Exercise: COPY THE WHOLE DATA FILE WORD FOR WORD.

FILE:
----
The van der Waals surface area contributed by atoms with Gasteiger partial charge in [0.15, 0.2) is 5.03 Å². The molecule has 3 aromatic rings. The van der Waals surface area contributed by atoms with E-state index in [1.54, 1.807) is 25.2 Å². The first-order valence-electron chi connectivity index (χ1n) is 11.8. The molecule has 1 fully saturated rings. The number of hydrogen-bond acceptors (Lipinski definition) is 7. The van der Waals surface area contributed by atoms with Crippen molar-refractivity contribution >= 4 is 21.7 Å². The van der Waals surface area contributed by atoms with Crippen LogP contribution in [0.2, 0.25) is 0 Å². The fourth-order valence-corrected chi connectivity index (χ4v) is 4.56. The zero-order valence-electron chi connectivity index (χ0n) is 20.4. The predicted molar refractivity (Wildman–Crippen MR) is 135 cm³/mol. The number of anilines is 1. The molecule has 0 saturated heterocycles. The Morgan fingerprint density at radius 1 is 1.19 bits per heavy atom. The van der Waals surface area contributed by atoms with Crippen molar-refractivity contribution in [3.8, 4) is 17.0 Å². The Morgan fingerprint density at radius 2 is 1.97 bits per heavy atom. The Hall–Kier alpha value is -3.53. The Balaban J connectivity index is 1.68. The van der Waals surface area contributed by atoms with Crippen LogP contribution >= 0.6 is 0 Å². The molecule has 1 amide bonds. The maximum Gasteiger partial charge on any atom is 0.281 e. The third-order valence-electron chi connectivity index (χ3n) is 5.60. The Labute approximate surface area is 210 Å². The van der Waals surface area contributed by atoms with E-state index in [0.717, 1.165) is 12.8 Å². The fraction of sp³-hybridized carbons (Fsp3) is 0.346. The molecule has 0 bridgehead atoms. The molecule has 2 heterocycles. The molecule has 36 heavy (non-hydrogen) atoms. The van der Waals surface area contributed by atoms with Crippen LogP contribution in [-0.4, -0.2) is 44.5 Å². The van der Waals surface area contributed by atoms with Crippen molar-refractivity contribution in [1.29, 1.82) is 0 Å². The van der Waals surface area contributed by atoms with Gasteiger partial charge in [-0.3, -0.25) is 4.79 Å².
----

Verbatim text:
The van der Waals surface area contributed by atoms with Gasteiger partial charge in [0.15, 0.2) is 5.03 Å². The molecule has 3 aromatic rings. The van der Waals surface area contributed by atoms with E-state index in [1.54, 1.807) is 25.2 Å². The first-order valence-electron chi connectivity index (χ1n) is 11.8. The molecule has 1 fully saturated rings. The number of hydrogen-bond acceptors (Lipinski definition) is 7. The van der Waals surface area contributed by atoms with Crippen molar-refractivity contribution >= 4 is 21.7 Å². The van der Waals surface area contributed by atoms with Crippen LogP contribution in [0.2, 0.25) is 0 Å². The fourth-order valence-corrected chi connectivity index (χ4v) is 4.56. The zero-order valence-electron chi connectivity index (χ0n) is 20.4. The predicted molar refractivity (Wildman–Crippen MR) is 135 cm³/mol. The number of anilines is 1. The molecule has 0 saturated heterocycles. The Morgan fingerprint density at radius 1 is 1.19 bits per heavy atom. The van der Waals surface area contributed by atoms with Crippen molar-refractivity contribution in [3.8, 4) is 17.0 Å². The Morgan fingerprint density at radius 2 is 1.97 bits per heavy atom. The Hall–Kier alpha value is -3.53. The Balaban J connectivity index is 1.68. The van der Waals surface area contributed by atoms with Crippen LogP contribution >= 0.6 is 0 Å². The molecule has 1 amide bonds. The maximum Gasteiger partial charge on any atom is 0.281 e. The third-order valence-electron chi connectivity index (χ3n) is 5.60. The Labute approximate surface area is 210 Å². The van der Waals surface area contributed by atoms with E-state index in [0.717, 1.165) is 12.8 Å². The fraction of sp³-hybridized carbons (Fsp3) is 0.346. The molecule has 0 bridgehead atoms. The molecule has 2 heterocycles. The molecule has 36 heavy (non-hydrogen) atoms. The van der Waals surface area contributed by atoms with Crippen LogP contribution in [-0.4, -0.2) is 44.5 Å². The van der Waals surface area contributed by atoms with Crippen molar-refractivity contribution in [1.29, 1.82) is 0 Å². The van der Waals surface area contributed by atoms with Gasteiger partial charge in [-0.3, -0.25) is 4.79 Å².